Mark Osgatharp
     
  5. BrianT

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    What connection, if any, is there between Landmarkism and the teaching of "British Israelitism"?
     
  6. Squire Robertsson

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    None. Though, B/I slops across denominational lines. So, you'll problably find some landmarkers hold to that view, just as you would find B/I cropping up like dandilions in other movements.
     
  7. rsr

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    OK, guys, I apologize that I didn't act sooner to prevent this from trailing off into a denominational discussion.

    A copy has been sent to the denominations forum. This thread has been edited to remove two posts here that seemed, to me, to be off topic. The two posts are preserved in the other thread.

    Again, I apologize for not catching it when it first went off track.

    [ October 13, 2003, 08:25 PM: Message edited by: rsr ]
     
  8. Southern

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    Just to wanted to offer some great books on Landmarkism:

    "The Doctrine of the Church: A Baptist view"
    by John Thornbury.
    Great refutation of Landmarkism.

    "Old Landmarkism and the Baptists" by Bob L. Ross
    both of these are from Pilgrim Publications, this is a really great history.

    "Baptist Successionism" by James Edward McGoldrick is a great history of the groups alleged by Landmarkers to be of the "like faith and order" such as the Paulicans, Cathars, etc. are not exactly who the Landmarkers claim them to be.


    In Christ
     
  9. rufus

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    I hold to many Landmark positions, such as local church as opposed to universal church, and yet I disagree with the affirmation that claims we are the descendants of certain "anabaptists" groups which are heretical in nature.
     
  10. LarryN

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    One indication that a particular church or group are Landmarkers is that you'll hear them make references to "the First Baptist Church of Jerusalem", and the like.
     
  11. gb93433

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    My understanding of Landmarkism is that it is a futile effort to trace Baptist roots backs to Jesus. Whitsitt was fired from Southern Seminary for teaching the same things as what is being taught today. He was not a landmarker.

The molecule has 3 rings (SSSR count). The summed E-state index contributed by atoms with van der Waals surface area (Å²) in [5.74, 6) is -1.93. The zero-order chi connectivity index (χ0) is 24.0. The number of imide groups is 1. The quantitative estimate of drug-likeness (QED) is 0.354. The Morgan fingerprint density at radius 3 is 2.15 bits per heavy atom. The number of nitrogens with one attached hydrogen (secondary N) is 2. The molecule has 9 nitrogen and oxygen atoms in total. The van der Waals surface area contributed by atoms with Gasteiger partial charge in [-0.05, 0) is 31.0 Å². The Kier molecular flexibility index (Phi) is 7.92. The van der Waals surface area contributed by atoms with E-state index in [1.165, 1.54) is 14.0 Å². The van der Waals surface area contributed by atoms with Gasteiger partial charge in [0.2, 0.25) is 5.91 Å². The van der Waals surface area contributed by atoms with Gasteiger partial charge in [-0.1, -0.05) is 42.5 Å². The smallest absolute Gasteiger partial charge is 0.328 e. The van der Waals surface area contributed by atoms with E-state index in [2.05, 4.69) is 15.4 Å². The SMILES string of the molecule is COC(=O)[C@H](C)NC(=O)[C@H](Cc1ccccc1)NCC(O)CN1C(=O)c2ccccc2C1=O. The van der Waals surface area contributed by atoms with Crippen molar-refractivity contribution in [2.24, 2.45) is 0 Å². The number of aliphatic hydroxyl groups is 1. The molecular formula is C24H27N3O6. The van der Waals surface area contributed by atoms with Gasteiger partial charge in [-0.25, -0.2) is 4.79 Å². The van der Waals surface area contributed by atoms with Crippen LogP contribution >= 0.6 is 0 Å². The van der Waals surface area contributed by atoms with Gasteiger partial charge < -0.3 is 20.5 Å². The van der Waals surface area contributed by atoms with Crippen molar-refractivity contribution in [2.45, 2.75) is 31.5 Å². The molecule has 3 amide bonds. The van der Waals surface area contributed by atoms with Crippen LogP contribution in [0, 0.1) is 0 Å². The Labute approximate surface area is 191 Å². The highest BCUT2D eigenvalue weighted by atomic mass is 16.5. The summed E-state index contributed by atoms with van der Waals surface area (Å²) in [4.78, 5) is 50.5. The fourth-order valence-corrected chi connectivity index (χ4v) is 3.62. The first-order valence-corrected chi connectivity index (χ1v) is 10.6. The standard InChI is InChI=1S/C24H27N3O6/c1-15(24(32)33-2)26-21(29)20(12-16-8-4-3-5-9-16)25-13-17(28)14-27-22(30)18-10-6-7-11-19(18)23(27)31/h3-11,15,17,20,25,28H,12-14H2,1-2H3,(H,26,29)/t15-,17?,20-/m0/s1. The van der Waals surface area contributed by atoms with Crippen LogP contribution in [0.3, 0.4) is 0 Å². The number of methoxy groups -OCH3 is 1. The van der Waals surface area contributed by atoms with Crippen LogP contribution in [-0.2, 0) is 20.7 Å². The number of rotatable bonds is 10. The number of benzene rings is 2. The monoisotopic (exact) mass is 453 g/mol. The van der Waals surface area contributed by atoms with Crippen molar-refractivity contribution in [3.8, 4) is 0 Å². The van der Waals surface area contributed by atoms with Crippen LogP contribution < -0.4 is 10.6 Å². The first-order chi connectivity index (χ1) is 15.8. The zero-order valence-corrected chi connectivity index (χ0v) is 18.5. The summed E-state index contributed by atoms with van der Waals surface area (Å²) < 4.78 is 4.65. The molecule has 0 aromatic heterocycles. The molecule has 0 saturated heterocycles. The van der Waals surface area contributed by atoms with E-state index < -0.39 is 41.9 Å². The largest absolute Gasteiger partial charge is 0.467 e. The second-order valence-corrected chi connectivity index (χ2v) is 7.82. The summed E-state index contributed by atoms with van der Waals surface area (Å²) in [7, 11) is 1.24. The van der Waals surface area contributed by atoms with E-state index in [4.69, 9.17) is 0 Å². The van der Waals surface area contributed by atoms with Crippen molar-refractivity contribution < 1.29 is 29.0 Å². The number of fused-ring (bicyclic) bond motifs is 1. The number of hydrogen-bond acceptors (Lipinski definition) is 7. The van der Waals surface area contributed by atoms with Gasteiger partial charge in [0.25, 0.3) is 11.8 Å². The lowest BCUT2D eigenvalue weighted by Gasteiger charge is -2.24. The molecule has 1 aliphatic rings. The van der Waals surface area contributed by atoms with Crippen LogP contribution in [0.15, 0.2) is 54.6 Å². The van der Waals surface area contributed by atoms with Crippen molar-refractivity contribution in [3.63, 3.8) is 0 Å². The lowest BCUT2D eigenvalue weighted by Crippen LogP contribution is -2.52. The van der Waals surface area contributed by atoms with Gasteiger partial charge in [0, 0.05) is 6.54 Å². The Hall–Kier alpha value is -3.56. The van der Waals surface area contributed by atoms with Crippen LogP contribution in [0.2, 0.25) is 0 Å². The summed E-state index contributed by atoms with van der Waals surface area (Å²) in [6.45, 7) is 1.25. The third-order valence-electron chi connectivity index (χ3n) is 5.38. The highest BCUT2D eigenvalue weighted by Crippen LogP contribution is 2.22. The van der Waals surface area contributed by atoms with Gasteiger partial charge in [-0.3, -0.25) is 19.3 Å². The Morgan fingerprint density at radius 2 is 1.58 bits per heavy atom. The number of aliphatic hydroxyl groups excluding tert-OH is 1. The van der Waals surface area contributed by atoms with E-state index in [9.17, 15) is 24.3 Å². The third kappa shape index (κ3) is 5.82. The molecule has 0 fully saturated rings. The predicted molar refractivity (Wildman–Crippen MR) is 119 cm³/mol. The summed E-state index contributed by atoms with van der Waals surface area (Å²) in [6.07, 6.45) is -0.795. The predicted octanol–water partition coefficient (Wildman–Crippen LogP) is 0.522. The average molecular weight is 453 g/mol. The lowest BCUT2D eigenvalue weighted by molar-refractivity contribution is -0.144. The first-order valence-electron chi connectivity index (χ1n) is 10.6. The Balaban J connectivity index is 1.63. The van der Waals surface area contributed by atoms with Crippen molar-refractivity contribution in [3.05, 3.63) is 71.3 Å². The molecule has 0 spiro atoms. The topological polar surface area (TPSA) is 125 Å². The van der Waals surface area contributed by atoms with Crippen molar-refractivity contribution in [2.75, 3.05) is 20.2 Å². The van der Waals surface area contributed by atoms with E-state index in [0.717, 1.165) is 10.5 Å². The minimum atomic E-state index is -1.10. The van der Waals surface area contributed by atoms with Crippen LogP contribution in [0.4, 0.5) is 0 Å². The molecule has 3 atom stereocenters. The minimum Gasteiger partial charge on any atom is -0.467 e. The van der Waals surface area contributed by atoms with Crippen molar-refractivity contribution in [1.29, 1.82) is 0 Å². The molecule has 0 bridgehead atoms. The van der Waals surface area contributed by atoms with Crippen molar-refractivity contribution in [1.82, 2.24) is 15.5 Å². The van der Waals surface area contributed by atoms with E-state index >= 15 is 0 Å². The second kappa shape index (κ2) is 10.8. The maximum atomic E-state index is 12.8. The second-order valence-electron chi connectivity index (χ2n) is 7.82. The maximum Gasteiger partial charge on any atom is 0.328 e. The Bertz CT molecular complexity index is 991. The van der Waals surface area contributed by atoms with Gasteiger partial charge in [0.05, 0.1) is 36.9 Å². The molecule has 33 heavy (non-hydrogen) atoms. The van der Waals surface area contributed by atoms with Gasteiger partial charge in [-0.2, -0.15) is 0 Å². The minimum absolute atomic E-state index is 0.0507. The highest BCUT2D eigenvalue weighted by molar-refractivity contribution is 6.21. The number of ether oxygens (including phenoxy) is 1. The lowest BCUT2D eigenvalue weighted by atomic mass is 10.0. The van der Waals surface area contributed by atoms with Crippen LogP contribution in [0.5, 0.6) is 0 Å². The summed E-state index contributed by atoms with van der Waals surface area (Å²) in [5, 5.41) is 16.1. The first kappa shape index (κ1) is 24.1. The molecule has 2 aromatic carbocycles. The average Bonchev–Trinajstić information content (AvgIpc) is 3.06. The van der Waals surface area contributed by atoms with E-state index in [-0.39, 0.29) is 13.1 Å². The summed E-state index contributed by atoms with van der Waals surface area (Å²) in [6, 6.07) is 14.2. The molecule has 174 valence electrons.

12. Pluvivs

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  13. rufus

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    My understanding of Landmarkism is that it is a futile effort to trace Baptist roots backs to Jesus.

    Landmarkism affirms that the true church of Jesus has existed since its origin by Jesus.

    It does not affirm that any local church may trace herself back to Jesus
     
  14. Jeff Weaver

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    There are apparently at least two different schools of thoughts within Landmarkism. One would hold tenents basically as Rufus states above. There are others, however, who do hold to the notion that they can trace their church in chain from the Apostolic times.

    I personally don't hold to either position. I believe that all churches and brands of churches have varying mixtures of truth and error. Of course if we could see the error, then we ought to correct it. We have to do the best we can.

    I personally believe that the Primitive Baptist churches are as close as one can get to the Apostolic model. Others will choose to believe something different, and that is alright. I am sure that we have some error among us. Most of what I personally see is minor. Others would disagree. They might feel the same about their own brand of church. I am constantly reminded of Paul's comment that we know in part, see in part, and look through a glass darkly. So we do the best we can with our understanding of the scriptures. Of course we must study, as Paul told Timothy.